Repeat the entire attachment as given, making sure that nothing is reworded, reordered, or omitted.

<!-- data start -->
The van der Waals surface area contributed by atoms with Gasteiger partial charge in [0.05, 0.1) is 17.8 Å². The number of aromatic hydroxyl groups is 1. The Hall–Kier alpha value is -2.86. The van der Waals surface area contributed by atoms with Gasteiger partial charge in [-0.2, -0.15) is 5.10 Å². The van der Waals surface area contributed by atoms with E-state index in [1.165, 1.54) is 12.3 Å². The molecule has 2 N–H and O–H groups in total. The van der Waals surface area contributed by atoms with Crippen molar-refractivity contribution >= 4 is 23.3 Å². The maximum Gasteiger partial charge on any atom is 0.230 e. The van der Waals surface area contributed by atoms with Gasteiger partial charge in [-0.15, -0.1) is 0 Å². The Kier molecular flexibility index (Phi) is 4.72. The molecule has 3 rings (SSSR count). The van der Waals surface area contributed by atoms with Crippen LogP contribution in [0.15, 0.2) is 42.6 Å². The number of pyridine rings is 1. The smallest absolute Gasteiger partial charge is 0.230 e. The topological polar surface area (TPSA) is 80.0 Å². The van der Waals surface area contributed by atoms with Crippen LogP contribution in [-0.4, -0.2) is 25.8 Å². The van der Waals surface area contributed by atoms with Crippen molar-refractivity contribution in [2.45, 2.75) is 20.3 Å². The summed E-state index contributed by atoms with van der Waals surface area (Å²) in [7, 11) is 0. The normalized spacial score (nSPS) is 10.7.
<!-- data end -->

The van der Waals surface area contributed by atoms with Gasteiger partial charge in [0.05, 0.1) is 17.8 Å². The number of aromatic hydroxyl groups is 1. The Hall–Kier alpha value is -2.86. The van der Waals surface area contributed by atoms with Gasteiger partial charge in [-0.2, -0.15) is 5.10 Å². The van der Waals surface area contributed by atoms with E-state index in [1.165, 1.54) is 12.3 Å². The molecule has 2 N–H and O–H groups in total. The van der Waals surface area contributed by atoms with Crippen molar-refractivity contribution >= 4 is 23.3 Å². The maximum Gasteiger partial charge on any atom is 0.230 e. The van der Waals surface area contributed by atoms with Gasteiger partial charge in [-0.15, -0.1) is 0 Å². The Kier molecular flexibility index (Phi) is 4.72. The molecule has 3 rings (SSSR count). The van der Waals surface area contributed by atoms with Crippen LogP contribution in [0.15, 0.2) is 42.6 Å². The number of pyridine rings is 1. The smallest absolute Gasteiger partial charge is 0.230 e. The topological polar surface area (TPSA) is 80.0 Å². The van der Waals surface area contributed by atoms with Crippen LogP contribution in [-0.4, -0.2) is 25.8 Å². The van der Waals surface area contributed by atoms with Crippen molar-refractivity contribution in [2.45, 2.75) is 20.3 Å². The summed E-state index contributed by atoms with van der Waals surface area (Å²) in [7, 11) is 0. The normalized spacial score (nSPS) is 10.7.